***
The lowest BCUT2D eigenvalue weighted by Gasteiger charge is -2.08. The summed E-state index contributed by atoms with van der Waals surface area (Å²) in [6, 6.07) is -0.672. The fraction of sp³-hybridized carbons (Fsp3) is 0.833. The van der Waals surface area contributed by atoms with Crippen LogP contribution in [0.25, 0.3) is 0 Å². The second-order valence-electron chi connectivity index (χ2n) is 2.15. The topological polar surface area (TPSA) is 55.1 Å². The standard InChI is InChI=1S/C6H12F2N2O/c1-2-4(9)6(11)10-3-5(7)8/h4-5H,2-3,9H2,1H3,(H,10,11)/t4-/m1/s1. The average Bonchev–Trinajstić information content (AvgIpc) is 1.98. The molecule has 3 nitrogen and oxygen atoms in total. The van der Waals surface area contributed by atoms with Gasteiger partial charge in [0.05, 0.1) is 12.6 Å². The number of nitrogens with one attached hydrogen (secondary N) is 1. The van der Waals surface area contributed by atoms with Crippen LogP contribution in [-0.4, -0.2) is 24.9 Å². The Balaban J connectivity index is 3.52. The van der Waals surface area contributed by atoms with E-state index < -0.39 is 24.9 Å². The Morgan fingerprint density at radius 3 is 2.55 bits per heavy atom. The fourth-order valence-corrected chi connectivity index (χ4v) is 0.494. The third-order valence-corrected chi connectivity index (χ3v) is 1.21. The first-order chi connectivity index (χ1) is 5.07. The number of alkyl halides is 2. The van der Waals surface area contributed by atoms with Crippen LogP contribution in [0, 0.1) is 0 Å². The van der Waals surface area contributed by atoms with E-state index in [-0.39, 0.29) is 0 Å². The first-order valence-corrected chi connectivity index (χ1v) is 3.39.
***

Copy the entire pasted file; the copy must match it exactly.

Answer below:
The lowest BCUT2D eigenvalue weighted by Gasteiger charge is -2.08. The summed E-state index contributed by atoms with van der Waals surface area (Å²) in [6, 6.07) is -0.672. The fraction of sp³-hybridized carbons (Fsp3) is 0.833. The van der Waals surface area contributed by atoms with Crippen LogP contribution in [0.25, 0.3) is 0 Å². The second-order valence-electron chi connectivity index (χ2n) is 2.15. The topological polar surface area (TPSA) is 55.1 Å². The standard InChI is InChI=1S/C6H12F2N2O/c1-2-4(9)6(11)10-3-5(7)8/h4-5H,2-3,9H2,1H3,(H,10,11)/t4-/m1/s1. The average Bonchev–Trinajstić information content (AvgIpc) is 1.98. The molecule has 3 nitrogen and oxygen atoms in total. The van der Waals surface area contributed by atoms with Gasteiger partial charge in [0.05, 0.1) is 12.6 Å². The number of nitrogens with one attached hydrogen (secondary N) is 1. The van der Waals surface area contributed by atoms with Crippen LogP contribution in [-0.4, -0.2) is 24.9 Å². The Balaban J connectivity index is 3.52. The van der Waals surface area contributed by atoms with E-state index < -0.39 is 24.9 Å². The Morgan fingerprint density at radius 3 is 2.55 bits per heavy atom. The fourth-order valence-corrected chi connectivity index (χ4v) is 0.494. The third-order valence-corrected chi connectivity index (χ3v) is 1.21. The first-order chi connectivity index (χ1) is 5.07. The number of alkyl halides is 2. The van der Waals surface area contributed by atoms with Crippen LogP contribution in [0, 0.1) is 0 Å². The van der Waals surface area contributed by atoms with E-state index in [-0.39, 0.29) is 0 Å². The first-order valence-corrected chi connectivity index (χ1v) is 3.39.